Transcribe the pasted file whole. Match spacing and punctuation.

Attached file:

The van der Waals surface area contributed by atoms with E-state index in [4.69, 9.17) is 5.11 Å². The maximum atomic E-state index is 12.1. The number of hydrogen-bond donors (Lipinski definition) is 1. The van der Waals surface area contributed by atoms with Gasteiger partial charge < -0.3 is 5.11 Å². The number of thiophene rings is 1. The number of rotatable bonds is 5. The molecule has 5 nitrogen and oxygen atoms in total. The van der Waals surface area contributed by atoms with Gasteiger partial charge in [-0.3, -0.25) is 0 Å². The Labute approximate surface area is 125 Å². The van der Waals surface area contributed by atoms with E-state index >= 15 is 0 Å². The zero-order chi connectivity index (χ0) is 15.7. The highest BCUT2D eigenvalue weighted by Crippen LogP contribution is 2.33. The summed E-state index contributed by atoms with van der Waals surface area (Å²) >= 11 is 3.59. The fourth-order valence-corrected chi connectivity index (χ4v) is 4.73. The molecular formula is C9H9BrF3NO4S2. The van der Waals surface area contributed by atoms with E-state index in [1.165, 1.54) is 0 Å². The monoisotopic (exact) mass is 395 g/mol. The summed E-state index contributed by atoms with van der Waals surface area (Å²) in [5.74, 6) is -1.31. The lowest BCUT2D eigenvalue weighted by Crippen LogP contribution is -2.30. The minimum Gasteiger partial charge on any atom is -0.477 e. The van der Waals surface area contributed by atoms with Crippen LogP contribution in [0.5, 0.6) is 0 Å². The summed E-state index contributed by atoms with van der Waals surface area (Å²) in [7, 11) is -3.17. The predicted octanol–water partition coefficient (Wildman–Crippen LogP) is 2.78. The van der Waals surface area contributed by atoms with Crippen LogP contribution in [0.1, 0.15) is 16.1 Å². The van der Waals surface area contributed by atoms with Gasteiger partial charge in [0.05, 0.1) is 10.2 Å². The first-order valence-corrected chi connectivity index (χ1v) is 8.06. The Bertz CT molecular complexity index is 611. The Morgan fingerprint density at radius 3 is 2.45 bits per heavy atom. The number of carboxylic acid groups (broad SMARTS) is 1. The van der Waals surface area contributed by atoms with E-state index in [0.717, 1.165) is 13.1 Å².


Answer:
The van der Waals surface area contributed by atoms with E-state index in [4.69, 9.17) is 5.11 Å². The maximum atomic E-state index is 12.1. The number of hydrogen-bond donors (Lipinski definition) is 1. The van der Waals surface area contributed by atoms with Gasteiger partial charge < -0.3 is 5.11 Å². The number of thiophene rings is 1. The number of rotatable bonds is 5. The molecule has 5 nitrogen and oxygen atoms in total. The van der Waals surface area contributed by atoms with Gasteiger partial charge in [-0.3, -0.25) is 0 Å². The Labute approximate surface area is 125 Å². The van der Waals surface area contributed by atoms with E-state index >= 15 is 0 Å². The zero-order chi connectivity index (χ0) is 15.7. The highest BCUT2D eigenvalue weighted by Crippen LogP contribution is 2.33. The summed E-state index contributed by atoms with van der Waals surface area (Å²) >= 11 is 3.59. The fourth-order valence-corrected chi connectivity index (χ4v) is 4.73. The molecular formula is C9H9BrF3NO4S2. The van der Waals surface area contributed by atoms with E-state index in [1.165, 1.54) is 0 Å². The monoisotopic (exact) mass is 395 g/mol. The summed E-state index contributed by atoms with van der Waals surface area (Å²) in [5.74, 6) is -1.31. The lowest BCUT2D eigenvalue weighted by Crippen LogP contribution is -2.30. The minimum Gasteiger partial charge on any atom is -0.477 e. The van der Waals surface area contributed by atoms with Crippen LogP contribution in [0.5, 0.6) is 0 Å². The summed E-state index contributed by atoms with van der Waals surface area (Å²) in [7, 11) is -3.17. The predicted octanol–water partition coefficient (Wildman–Crippen LogP) is 2.78. The van der Waals surface area contributed by atoms with Crippen LogP contribution in [0.1, 0.15) is 16.1 Å². The van der Waals surface area contributed by atoms with Gasteiger partial charge in [0.05, 0.1) is 10.2 Å². The first-order valence-corrected chi connectivity index (χ1v) is 8.06. The Bertz CT molecular complexity index is 611. The Morgan fingerprint density at radius 3 is 2.45 bits per heavy atom. The number of carboxylic acid groups (broad SMARTS) is 1. The van der Waals surface area contributed by atoms with E-state index in [0.717, 1.165) is 13.1 Å².